City of Issaquah projects requiring public engagement will be following a new, standard formula, after a decision by the Issaquah City Council at the March 20 meeting.
Autumn Monahan, assistant to the city administrator, presented the proposal for a public engagement toolkit to the council, which would define a specific process for gaining, processing and using public input.
Monahan had previously shown the toolkit to the Council Services and Safety Committee at its March 14 meeting.
“We’re all using the same language so we have shared expectations … so when we come back to you, you understand the process we went through,” Monahan told the council.
The city’s communications team researched successful community-resident engagement programs throughout the United States and designed the toolkit based on these award-winning programs.
The city outlined five steps to engagement in the toolkit, including to:
-Assess the readiness to engage with the community on a project.
-Determine engagement level (collaboration, consultation and/or informing).
-Select the right tools (such as focus groups, open meetings and social media).
-Report and evaluate.
There are three different levels to choose from when determining the level of engagement for a project, Monahan explained — collaboration, consultation and informing. A project may use one or all three of these levels, depending upon what decisions are being made.
Collaboration allows community members to create and design projects through tools such as focus groups. Monahan said that collaboration typically happens at the beginning of a project and has been used for projects such as the Central Issaquah Plan, Walk n’ Roll, and the Aging Plan.
Consultation happens when the city has a base plan to show to residents but seeks their feedback through open meetings such as open houses and workshops. This happens either after the collaboration step or if a project requires expertise from professionals like architects.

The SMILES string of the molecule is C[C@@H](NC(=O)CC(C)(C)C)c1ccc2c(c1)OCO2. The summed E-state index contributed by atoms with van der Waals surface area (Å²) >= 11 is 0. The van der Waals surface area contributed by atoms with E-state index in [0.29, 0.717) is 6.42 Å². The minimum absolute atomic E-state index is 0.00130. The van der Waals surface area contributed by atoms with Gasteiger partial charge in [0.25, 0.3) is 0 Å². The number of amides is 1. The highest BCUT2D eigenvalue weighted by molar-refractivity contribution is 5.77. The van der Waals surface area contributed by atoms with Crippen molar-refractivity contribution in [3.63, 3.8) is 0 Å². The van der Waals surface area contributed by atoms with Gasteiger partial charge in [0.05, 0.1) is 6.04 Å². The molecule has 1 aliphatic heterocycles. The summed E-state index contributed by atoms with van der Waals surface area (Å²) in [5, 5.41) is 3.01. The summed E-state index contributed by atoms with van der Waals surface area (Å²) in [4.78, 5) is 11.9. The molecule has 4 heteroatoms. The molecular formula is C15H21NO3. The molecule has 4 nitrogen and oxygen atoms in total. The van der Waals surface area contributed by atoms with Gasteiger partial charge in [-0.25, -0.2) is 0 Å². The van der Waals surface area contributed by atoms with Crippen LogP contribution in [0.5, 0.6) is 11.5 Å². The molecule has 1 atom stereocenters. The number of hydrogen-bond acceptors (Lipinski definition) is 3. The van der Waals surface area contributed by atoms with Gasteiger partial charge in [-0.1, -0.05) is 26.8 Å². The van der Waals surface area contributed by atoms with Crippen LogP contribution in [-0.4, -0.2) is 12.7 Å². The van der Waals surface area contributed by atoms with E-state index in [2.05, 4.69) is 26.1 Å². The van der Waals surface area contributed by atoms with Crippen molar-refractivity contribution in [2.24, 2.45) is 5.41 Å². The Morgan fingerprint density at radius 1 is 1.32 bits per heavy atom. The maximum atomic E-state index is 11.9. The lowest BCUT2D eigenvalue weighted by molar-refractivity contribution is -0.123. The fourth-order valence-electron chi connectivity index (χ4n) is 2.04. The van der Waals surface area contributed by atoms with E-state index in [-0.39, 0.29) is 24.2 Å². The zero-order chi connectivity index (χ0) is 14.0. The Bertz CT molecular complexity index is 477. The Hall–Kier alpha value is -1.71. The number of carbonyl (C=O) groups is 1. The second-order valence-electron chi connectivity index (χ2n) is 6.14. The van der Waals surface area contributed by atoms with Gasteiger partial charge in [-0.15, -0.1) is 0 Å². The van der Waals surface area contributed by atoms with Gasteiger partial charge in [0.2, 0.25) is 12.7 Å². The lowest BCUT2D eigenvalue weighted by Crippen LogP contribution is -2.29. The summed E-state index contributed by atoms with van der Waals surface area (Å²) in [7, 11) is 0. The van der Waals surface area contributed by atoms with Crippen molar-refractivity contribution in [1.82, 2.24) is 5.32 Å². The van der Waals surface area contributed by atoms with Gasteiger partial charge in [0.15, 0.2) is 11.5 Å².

Informing is simply telling the public about a decision that has already been made, such as informing the community about road closures.
Engagement is most needed when City Council is making a decision, Monahan explained, and usually least needed when city staff are the primary decision-makers.
“How do we know what success looks like?” Council President Stacy Goodman asked.
Monahan explained that success for city staff would be when “they feel like they aren’t re-inventing the wheel every time they start a project.”
“This is really an advantage when we sit down with project managers at the start of a project that we can pull this out,” she said.
“Just having this structure is very much appreciated … It affects us, it affects the citizens dramatically as well,” Councilmember Paul Winterstein said. “I’m glad to see this established as a baseline, we have something now where we can assess whether something went well or not. I like that this establishes that.”
Councilmember Mariah Bettise explained that at the previous Services and Safety meeting, the committee had decided that having both a comprehensive submission of data and a simpler recap might be helpful.
“It’s great to have this toolkit together and to see all of this,” Bettise said.